Gantt chart

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A Gantt chart showing three kinds of schedule dependencies (in red) and percent complete indications.

A Gantt chart is a type of bar chart that illustrates a project schedule, named after its inventor, Henry Gantt (1861–1919), who designed such a chart around the years 1910–1915.[1][2] Modern Gantt charts also show the dependency relationships between activities and current schedule status.

Definition[edit]

A Gantt chart is a type of bar chart[3][4] that illustrates a project schedule.[citation needed] This chart lists the tasks to be performed on the vertical axis, and time intervals on the horizontal axis.[3][5] The width of the horizontal bars in the graph shows the duration of each activity.[5][6] Gantt charts illustrate the start and finish dates of the terminal elements and summary elements of a project. Terminal elements and summary elements constitute the work breakdown structure of the project. Modern Gantt charts also show the dependency (i.e., precedence network) relationships between activities. Gantt charts can be used to show current schedule status using percent-complete shadings and a vertical "TODAY" line as shown here.

Gantt charts are sometimes equated with bar charts.[6][7]

Gantt charts are usually created initially using an early start time approach, where each task is scheduled to start immediately when its prerequisites are complete. This method maximizes the float time available for all tasks.[3]

Historical development[edit]

Although now regarded as a common charting technique, Gantt charts were considered revolutionary when first introduced.[8] The first known tool of this type was developed in 1896 by Karol Adamiecki, who called it a harmonogram.[9] Adamiecki did not publish his chart until 1931, however, and only in Polish, which limited both its adoption and recognition of his authorship.

In 1912, Hermann Schürch (de) published what would be considered Gantt charts while discussing a construction project. It appears that Schürch's charts were not notable but rather routine in Germany at the time they were published.[10][11][12] The prior development leading to Schürch's work is unknown.[13] Unlike later Gantt charts, Schürch's charts did not display interdependencies, leaving them to be inferred by the reader. These were also static representations of a planned schedule.[14]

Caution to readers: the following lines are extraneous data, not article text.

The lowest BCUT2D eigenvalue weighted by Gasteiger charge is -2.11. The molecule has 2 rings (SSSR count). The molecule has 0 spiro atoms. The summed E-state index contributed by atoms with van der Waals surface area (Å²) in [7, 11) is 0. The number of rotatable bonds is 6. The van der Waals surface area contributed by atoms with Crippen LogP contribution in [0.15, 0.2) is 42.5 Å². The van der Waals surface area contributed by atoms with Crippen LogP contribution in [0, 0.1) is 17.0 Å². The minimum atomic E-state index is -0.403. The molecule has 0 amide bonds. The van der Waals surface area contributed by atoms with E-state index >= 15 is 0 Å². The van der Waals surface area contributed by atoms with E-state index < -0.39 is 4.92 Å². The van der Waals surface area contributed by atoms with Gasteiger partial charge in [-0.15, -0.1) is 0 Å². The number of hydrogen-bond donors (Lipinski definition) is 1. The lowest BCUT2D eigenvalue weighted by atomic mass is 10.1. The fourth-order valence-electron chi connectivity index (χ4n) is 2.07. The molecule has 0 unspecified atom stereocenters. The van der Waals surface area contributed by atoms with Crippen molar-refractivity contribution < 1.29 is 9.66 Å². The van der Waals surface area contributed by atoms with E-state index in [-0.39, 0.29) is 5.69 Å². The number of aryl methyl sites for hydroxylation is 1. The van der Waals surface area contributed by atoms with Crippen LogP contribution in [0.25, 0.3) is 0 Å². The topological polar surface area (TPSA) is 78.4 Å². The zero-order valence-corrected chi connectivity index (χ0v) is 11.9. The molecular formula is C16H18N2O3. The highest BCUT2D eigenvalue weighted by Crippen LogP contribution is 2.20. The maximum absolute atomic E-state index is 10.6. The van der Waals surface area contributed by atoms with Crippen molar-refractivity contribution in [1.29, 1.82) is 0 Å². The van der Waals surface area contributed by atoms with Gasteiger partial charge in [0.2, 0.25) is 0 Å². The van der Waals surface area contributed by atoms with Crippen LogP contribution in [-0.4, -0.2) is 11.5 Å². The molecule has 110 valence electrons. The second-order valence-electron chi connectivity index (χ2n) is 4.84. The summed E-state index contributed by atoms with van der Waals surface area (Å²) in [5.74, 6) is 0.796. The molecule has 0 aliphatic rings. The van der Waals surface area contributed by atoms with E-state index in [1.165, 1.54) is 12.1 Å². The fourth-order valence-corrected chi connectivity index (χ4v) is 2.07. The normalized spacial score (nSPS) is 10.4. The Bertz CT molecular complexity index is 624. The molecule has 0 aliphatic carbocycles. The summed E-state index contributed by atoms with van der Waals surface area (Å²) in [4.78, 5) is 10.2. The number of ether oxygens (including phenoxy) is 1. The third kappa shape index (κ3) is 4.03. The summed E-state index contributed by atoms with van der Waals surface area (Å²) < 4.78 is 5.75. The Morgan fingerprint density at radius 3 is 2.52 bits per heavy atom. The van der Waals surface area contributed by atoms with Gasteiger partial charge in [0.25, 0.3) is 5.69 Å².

The chart is named after Henry Gantt (1861–1919), who designed his chart around the years 1910–1915.[1][2]

One of the first major applications of Gantt charts was by the United States during World War I, at the instigation of General William Crozier.[15]

The earliest Gantt charts were drawn on paper and therefore had to be redrawn entirely in order to adjust to schedule changes. For many years, project managers used pieces of paper or blocks for Gantt chart bars so they could be adjusted as needed.[16] In the 1980s, personal computers allowed widespread creation of complex and elaborate Gantt charts. The first desktop applications were intended mainly for project managers and project schedulers. With the advent of the Internet and increased collaboration over networks at the end of the 1990s, Gantt charts became a common feature of web-based applications, including collaborative groupware.[citation needed] By 2012, almost all Gantt charts were made by software which can easily adjust to schedule changes.[16]